Middle East Instability

he past month has seen a continuation of instability in the Middle East affecting a number of countries, none more so than Libya. The situation is changing daily, with the rebels on the offensive one day and then in headlong retreat the next. The forces loyal to Colonel Gadaffi have proven to be surprisingly determined in the face of Western air strikes launched under the poetically titled operation Odyssey Dawn, which sounds like the name of a cruise ship rather than a military operation.

6th Apr 2011



Middle East Instability

 


The past month has seen a continuation of instability in the Middle East affecting a number of countries, none more so than Libya. The situation is changing daily, with the rebels on the offensive one day and then in headlong retreat the next. The forces loyal to Colonel Gadaffi have proven to be surprisingly determined in the face of Western air strikes launched under the poetically titled operation Odyssey Dawn, which sounds like the name of a cruise ship rather than a military operation.

There were two major diplomatic surprises in the lead up to the operation – firstly, that it was sanctioned by the usually impotent Arab League and secondly that Resolution 1973 passed the United Nations Security Council – albeit with five abstentions. Australia took a leading role in calling for the intervention, with Foreign Minister Kevin Rudd a vocal and frequent supporter of military action. Australia then declined to participate, using the argument that Libya is too far away to be of direct interest – which seems to overlook the new global security environment we are now all meant to be living in.

The willingness of the United States to become involved in another Middle East military adventure was initially seriously in doubt and it seems that the first reaction of President Obama and Secretary of State Clinton was to keep US powder dry. This was hardly surprising given the burden the US has carried in Afghanistan and Iraq for a decade. It seems clear that world leaders had to do a lot of talking behind the scenes to persuade the Americans that other countries would be prepared to do their share of the heavy lifting and that they would all be prepared to wear the long-term consequences of involvement.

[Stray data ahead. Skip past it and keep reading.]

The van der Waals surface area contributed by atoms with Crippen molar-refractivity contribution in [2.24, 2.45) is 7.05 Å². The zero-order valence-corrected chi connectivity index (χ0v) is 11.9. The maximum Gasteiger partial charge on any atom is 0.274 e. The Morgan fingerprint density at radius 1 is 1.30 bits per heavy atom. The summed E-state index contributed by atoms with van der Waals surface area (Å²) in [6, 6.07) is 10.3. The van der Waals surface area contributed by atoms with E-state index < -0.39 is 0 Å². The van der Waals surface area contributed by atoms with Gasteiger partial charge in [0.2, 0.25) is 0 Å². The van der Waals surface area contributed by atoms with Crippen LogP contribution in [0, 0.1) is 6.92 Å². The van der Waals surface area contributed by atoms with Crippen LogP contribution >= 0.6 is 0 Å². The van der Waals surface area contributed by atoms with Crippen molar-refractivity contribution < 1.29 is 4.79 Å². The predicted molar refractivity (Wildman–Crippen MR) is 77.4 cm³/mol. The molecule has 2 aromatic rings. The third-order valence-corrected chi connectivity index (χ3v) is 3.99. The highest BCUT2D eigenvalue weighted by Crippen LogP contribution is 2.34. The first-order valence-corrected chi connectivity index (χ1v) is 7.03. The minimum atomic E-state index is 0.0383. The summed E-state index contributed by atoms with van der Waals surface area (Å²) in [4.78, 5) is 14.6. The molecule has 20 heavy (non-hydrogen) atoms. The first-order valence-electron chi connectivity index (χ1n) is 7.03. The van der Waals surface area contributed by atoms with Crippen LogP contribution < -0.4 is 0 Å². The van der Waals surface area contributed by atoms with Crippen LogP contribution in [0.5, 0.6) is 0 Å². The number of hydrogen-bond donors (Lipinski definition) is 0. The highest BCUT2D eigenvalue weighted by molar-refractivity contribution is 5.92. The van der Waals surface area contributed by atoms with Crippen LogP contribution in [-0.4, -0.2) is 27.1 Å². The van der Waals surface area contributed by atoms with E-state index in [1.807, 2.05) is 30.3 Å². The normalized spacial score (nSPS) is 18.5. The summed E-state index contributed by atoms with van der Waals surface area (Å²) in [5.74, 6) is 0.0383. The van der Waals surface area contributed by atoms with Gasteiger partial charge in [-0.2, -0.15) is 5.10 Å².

There seems to be widespread acceptance that President Obama is genuinely trying to create a more peaceful world and is a far less belligerent personality than his predecessor. To someone committed to completing the withdrawal from Iraq and starting the same process in Afghanistan, a President who has negotiated a major missile-reduction agreement with Russia and attempted to make progress on the Israel-Palestine dispute – unsuccessfully – the Libyan crisis must have been extremely unwelcome. But with Obama’s positive track record it has been relatively easy for a number of countries with no direct connection with Libya to promise their support to the US, which explains why countries such as Canada, Norway and tiny despotic Qatar have been prepared to contribute forces to Odyssey Dawn.

It does not appear that Australia gave serious consideration to participating in the operation and the public debate has been close to zero. Libya is proudly etched in Australian military history through our participation in Second World War North African campaigns, including the siege of Tobruk – but seventy years later there appears no enthusiasm for re-engagement with that part of the world. In any case, the reality is that the ADF is not in a position to make much of a contribution.

Given that the current orientation of Odyssey Dawn is an air campaign and sea blockade, there is almost nothing that Australia could deploy in a timely manner. To show solidarity with the Obama administration, and to enforce the United Nations ‘Responsibility to Protect’ post-Rawanda doctrine it might have been useful to participate in support of combat operations. However, with AEW&C aircraft still not yet ready and with Multi-Role Tanker Transports sitting on the ground in Madrid and not yet delivered, the other options would have been close to cosmetic. RAAF C-130Js, C-17s and AP-3Cs regularly transit through Doha and so could have been committed to support the Libyan operation but these aircraft and hard-working aircrews are already fully stretched.

However, if the conflict in Libya drags on – as it might – Australia might then come under real pressure from Washington to make a contribution and the ADF should be preparing for that. Having egged on the world community to take action, it will be difficult for us to sit back and watch from the comfort of Parliament House and Russell Hill if Gaddafi and the rebels remain deadlocked or – even worse – attacks on civilians intensify.

An argument can be made that Australia should be prepared to become selectively involved in conflicts no matter how distant, and indeed the ADF recognizes that occasionally it will be required to do so. We have previously deployed troops to Somalia in limited numbers - and of course Iraq and Afghanistan are also a long way from home. When Australia intervened in East Timor in 1999, we welcomed the support of other nations, including Ireland – which is about as far away from Dili as you can get.

Hopefully none of this will be necessary and Colonel Gaddafi and his children will fill their private jets with bullion and head for sanctuary in Harare. However, if the conflict drags on and becomes even messier then it is likely that Australia will be forcefully reminded of our enthusiasm for military intervention. If that happens, we should be ready to make a positive response.
 

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